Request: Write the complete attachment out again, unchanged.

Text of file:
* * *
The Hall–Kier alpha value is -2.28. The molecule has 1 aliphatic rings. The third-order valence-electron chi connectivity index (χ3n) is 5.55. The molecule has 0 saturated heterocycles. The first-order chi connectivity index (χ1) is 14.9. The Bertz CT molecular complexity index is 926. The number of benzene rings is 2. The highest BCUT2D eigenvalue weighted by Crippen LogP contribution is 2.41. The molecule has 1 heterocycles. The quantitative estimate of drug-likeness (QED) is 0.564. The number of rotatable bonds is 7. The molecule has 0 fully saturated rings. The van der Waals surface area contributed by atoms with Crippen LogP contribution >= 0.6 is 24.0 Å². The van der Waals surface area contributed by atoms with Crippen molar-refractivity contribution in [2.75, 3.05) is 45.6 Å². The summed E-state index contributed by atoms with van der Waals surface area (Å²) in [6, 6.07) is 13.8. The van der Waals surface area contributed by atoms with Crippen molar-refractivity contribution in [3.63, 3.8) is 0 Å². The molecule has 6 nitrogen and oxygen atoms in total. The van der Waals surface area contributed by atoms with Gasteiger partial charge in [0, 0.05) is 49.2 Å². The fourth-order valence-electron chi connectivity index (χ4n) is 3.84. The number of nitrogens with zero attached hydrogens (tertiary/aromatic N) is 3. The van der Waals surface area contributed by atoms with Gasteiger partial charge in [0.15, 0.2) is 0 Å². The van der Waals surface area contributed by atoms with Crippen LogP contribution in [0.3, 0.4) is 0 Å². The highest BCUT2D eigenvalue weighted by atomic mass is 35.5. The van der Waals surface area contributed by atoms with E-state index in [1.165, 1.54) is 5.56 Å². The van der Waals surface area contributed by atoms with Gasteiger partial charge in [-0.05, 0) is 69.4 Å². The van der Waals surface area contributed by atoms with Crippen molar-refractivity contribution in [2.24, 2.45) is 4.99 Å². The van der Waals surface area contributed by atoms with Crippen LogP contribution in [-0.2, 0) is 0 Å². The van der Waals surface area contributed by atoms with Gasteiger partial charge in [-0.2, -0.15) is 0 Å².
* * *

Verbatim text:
The Hall–Kier alpha value is -2.28. The molecule has 1 aliphatic rings. The third-order valence-electron chi connectivity index (χ3n) is 5.55. The molecule has 0 saturated heterocycles. The first-order chi connectivity index (χ1) is 14.9. The Bertz CT molecular complexity index is 926. The number of benzene rings is 2. The highest BCUT2D eigenvalue weighted by Crippen LogP contribution is 2.41. The molecule has 1 heterocycles. The quantitative estimate of drug-likeness (QED) is 0.564. The number of rotatable bonds is 7. The molecule has 0 fully saturated rings. The van der Waals surface area contributed by atoms with Crippen LogP contribution >= 0.6 is 24.0 Å². The van der Waals surface area contributed by atoms with Crippen molar-refractivity contribution in [2.75, 3.05) is 45.6 Å². The summed E-state index contributed by atoms with van der Waals surface area (Å²) in [6, 6.07) is 13.8. The van der Waals surface area contributed by atoms with Crippen molar-refractivity contribution in [3.63, 3.8) is 0 Å². The molecule has 6 nitrogen and oxygen atoms in total. The van der Waals surface area contributed by atoms with Gasteiger partial charge in [0, 0.05) is 49.2 Å². The fourth-order valence-electron chi connectivity index (χ4n) is 3.84. The number of nitrogens with zero attached hydrogens (tertiary/aromatic N) is 3. The van der Waals surface area contributed by atoms with Gasteiger partial charge in [0.15, 0.2) is 0 Å². The van der Waals surface area contributed by atoms with Crippen LogP contribution in [0.3, 0.4) is 0 Å². The highest BCUT2D eigenvalue weighted by atomic mass is 35.5. The van der Waals surface area contributed by atoms with E-state index in [1.165, 1.54) is 5.56 Å². The van der Waals surface area contributed by atoms with Gasteiger partial charge in [-0.05, 0) is 69.4 Å². The van der Waals surface area contributed by atoms with Crippen molar-refractivity contribution in [2.24, 2.45) is 4.99 Å². The van der Waals surface area contributed by atoms with Crippen LogP contribution in [-0.2, 0) is 0 Å². The van der Waals surface area contributed by atoms with Gasteiger partial charge in [-0.2, -0.15) is 0 Å².